Teens and young adults are more likely to drink without regard for the consequences, making “self-medication” with drugs and alcohol even more dangerous.
It was the summer of 1957 when I pulled out the bottle of vodka that I had purloined from the place my alcoholic father had hidden it. He was a binger and when he drank he was a nightmare. So when he sobered up we all came down on him like a ton of bricks about his drinking. He would come off his three weekers ashamed and contrite, vowing to never drink again. Then I would find stashes of liquor hidden in the garage for the time when he knew he was going to drink again—and he always did. It was much later that lung cancer claimed him, after 70 years of smoking. He was 83 when he died.
One summer night my friend invited me to the drive-in movies with his 17 year old brother. They were all the rage at the time and it was a hot night in the valley, so the time was right. I pulled out my fifth of vodka and with the addition of some orange juice we made short work of it. About a half hour later the booze hit me like a freight train and I spent the rest of the night heaving until there was nothing left to heave and was still at it the whole night. It was years before I tried alcohol again. As a teenager I didn’t realize or really care about what it was going to do to me. I just wanted to drink it all down. My anger, angst and naiveté got the better of me that night. I could have died from alcohol poisoning but this was my intro to adolescence and I leaped into it with abandon. Not until years later and more than a few therapy sessions did I begin to put together this tapestry of my rebellion and pain.
The National Vital Statistics Report indicates that U.S. alcohol-induced deaths totaled 22,073 in 2006. These statistics, compiled by the CDC’s National Center for Health Statistics, include deaths caused by alcohol poisoning, which are not broken out as a separate category. Alcohol-induced deaths included accidental alcohol poisoning, intentional alcohol poisoning and alcohol poisoning for which no intent could be ascertained. Each year around 50,000 cases of alcohol poisoning are reported, and once a week a person dies because of it. According to alcohol-information.com, The National Center on Addiction and Substance Abuse (CASA) found that teenagers who drink before they turned 15 were more likely by four times to develop an alcohol dependency than those who started drinking at age 21. It was determined that the earlier a person drinks, the more unintentionally irresponsible they may be with the alcohol.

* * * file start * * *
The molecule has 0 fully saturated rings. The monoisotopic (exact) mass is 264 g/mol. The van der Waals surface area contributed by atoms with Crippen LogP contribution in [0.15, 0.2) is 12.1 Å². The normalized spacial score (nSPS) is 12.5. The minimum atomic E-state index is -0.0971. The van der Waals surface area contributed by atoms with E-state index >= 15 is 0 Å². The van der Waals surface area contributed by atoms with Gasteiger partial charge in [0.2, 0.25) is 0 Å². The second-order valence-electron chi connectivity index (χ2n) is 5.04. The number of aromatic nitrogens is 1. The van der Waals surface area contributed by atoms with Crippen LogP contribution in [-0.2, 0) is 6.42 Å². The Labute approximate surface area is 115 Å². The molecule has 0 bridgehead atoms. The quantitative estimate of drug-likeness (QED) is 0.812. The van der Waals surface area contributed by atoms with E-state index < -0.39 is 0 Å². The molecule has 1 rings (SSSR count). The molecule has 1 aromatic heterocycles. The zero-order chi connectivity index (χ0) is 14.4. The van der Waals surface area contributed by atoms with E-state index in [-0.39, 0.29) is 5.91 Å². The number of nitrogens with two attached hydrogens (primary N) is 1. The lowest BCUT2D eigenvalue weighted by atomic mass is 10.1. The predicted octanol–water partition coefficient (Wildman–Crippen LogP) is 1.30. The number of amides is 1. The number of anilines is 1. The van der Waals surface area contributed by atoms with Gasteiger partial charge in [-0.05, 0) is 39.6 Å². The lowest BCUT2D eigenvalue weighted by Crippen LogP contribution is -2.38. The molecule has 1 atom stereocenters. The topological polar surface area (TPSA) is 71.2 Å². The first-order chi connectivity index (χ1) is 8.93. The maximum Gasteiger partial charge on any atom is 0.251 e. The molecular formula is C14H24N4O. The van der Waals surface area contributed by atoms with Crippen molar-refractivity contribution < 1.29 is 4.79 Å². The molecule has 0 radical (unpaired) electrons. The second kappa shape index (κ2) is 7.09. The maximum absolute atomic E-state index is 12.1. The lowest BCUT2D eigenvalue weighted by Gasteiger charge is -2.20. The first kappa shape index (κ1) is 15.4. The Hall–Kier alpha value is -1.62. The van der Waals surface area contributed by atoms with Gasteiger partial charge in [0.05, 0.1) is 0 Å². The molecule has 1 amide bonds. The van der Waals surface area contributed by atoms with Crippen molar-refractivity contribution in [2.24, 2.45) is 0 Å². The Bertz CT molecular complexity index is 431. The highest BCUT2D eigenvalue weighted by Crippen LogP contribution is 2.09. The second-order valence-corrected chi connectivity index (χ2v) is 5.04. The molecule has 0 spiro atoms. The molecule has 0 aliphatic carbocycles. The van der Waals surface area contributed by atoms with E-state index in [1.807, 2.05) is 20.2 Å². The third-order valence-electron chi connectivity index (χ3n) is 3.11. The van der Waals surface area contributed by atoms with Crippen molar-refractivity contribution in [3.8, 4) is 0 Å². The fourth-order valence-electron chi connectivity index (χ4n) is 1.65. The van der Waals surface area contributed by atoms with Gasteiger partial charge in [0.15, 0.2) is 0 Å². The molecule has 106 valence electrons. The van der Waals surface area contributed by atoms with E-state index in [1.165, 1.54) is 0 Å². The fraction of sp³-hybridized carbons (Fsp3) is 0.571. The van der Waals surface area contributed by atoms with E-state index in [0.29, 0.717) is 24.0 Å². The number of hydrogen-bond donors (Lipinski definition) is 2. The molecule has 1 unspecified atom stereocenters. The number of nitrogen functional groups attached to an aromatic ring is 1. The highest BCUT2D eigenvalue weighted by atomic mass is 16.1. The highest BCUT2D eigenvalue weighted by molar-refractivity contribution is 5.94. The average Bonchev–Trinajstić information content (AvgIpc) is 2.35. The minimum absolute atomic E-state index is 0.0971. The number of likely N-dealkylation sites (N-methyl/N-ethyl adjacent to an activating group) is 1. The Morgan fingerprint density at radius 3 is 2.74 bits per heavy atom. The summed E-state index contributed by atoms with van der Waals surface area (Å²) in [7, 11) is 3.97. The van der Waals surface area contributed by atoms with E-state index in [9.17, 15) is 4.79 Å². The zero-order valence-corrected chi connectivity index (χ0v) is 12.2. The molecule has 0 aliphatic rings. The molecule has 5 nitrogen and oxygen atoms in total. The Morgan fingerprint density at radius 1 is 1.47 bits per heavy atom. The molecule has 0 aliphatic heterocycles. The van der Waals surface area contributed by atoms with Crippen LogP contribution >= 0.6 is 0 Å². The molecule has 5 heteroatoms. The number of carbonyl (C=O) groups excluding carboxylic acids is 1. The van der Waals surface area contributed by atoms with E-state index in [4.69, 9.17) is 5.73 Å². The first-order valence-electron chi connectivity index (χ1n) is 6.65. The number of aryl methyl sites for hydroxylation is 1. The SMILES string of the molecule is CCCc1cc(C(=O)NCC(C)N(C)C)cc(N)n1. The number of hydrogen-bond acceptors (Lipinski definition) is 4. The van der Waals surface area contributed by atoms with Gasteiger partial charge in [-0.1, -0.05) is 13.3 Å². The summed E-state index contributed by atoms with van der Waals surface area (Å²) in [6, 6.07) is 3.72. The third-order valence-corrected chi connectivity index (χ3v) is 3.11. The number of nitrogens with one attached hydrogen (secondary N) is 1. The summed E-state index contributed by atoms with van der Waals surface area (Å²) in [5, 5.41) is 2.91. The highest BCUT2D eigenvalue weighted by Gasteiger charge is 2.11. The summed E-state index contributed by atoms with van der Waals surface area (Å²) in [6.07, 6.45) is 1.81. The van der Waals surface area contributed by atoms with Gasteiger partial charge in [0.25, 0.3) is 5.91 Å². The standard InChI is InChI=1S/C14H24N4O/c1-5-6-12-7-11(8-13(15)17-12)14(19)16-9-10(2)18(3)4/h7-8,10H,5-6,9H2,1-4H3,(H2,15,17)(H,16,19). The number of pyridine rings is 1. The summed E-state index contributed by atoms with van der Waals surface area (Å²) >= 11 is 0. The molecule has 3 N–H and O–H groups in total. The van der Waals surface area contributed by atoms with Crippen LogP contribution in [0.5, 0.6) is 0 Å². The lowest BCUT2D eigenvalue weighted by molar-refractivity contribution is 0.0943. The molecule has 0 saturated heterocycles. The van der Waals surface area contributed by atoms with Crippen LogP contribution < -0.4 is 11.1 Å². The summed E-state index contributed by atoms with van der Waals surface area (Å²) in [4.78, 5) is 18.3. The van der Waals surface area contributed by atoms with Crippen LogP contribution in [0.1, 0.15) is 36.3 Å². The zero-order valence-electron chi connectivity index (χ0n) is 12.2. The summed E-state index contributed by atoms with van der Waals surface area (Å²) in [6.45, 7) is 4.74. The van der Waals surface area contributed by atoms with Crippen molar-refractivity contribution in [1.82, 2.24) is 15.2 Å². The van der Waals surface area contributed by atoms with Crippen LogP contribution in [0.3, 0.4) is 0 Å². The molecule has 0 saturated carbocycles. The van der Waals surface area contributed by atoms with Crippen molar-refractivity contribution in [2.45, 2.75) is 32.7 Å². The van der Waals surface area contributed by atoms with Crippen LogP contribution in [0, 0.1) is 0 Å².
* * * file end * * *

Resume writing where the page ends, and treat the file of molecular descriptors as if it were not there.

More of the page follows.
To define this period of time, I turned to renowned specialist Dr. William Peltz, who writes:
“In the normal adolescent, one sees these deviations: Restlessness, confusion, and impatience. They show a lack of stability with fluctuating enthusiasms and intense infatuations. Laziness, forgetfulness, and inconsistency fit within the framework of adolescence. There is aggressive self-assertion with desire for independence on the one hand and ever-present dependency on the other. They desire privileges but so frequently appear to lack a sense of obligation and responsibility. There are high ideals one moment and outrageous behavior in the next. They frequently have feelings of isolation and of not being understood. They have truly colorful daydreams and fantasies, all of which belong to this developmental period.”
This definition about sums up what it means to be a teenager.